In a footnote to its most recent report on postal finances, the Congressional Research Service, part of the Library of Congress, had this to say:

The USPS often is mischaracterized as a quasi governmental or private entity. It is neither. The USPS is a government agency that was created by Congress to achieve various public purposes. Federal law defines what products and services the Postal Service may offer. Additionally, the USPS’s employees are federal employees who participate in the Civil Service Retirement System, the Federal Employees Retirement System, and the Federal Employees Health Benefits Program.

The Supreme Court has even weighed in on what being “independent” means for the USPS, in an opinion from 2004:

The PRA’s designation of the Postal Service as an “independent establishment of the executive branch of the Government of the United States,” 39 U. S. C. §201, is not consistent with the idea that the Postal Service is an entity existing outside the Government. Indeed, the designation indicates just the contrary. The PRA gives the Postal Service a high degree of independence from other Government offices, but it remains part of the Government.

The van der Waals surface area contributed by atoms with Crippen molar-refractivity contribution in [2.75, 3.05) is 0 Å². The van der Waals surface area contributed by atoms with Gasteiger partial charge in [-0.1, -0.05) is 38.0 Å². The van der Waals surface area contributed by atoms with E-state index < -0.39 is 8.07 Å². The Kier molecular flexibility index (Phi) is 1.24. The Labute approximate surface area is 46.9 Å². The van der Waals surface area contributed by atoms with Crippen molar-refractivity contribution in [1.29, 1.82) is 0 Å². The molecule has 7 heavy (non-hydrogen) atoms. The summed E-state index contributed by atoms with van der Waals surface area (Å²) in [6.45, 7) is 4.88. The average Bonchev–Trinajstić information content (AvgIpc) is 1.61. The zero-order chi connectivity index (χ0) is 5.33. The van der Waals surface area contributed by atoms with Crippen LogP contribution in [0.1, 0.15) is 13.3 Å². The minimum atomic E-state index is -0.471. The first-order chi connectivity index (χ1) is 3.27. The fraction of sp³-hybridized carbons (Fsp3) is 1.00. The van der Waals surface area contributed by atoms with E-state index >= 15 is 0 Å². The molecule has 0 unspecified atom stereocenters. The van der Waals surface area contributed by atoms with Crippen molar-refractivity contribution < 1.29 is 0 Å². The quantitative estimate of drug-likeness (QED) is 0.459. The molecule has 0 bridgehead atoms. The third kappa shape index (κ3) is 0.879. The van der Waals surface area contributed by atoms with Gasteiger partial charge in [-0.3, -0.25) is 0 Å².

That would seem to settle it, wouldn’t it?

  • stargood

    I think part of the confusion might be caused by the fact that the Post Office’s website URL is http://www.usps.com, not http://www.usps.gov (usps.gov does redirect to usps.com though). The dot-com would seem to imply to some people that it is a private company, which of course it is not.

    • YONKERS_NY

      .gov is used for USPS employees only

  • charlie baker

    I used to personally know a post office worker who worked for the USPS for thirty years, and he would tear your ears off to hear you say the service is a government agency. He is adamant it was privatized in 1971. The fellow has since retired and moved away, but I used to enjoy arguing with him about this.

    • boilerluv

      I think your poor friend had some sort of mental disability. 🙁

  • alex vranescu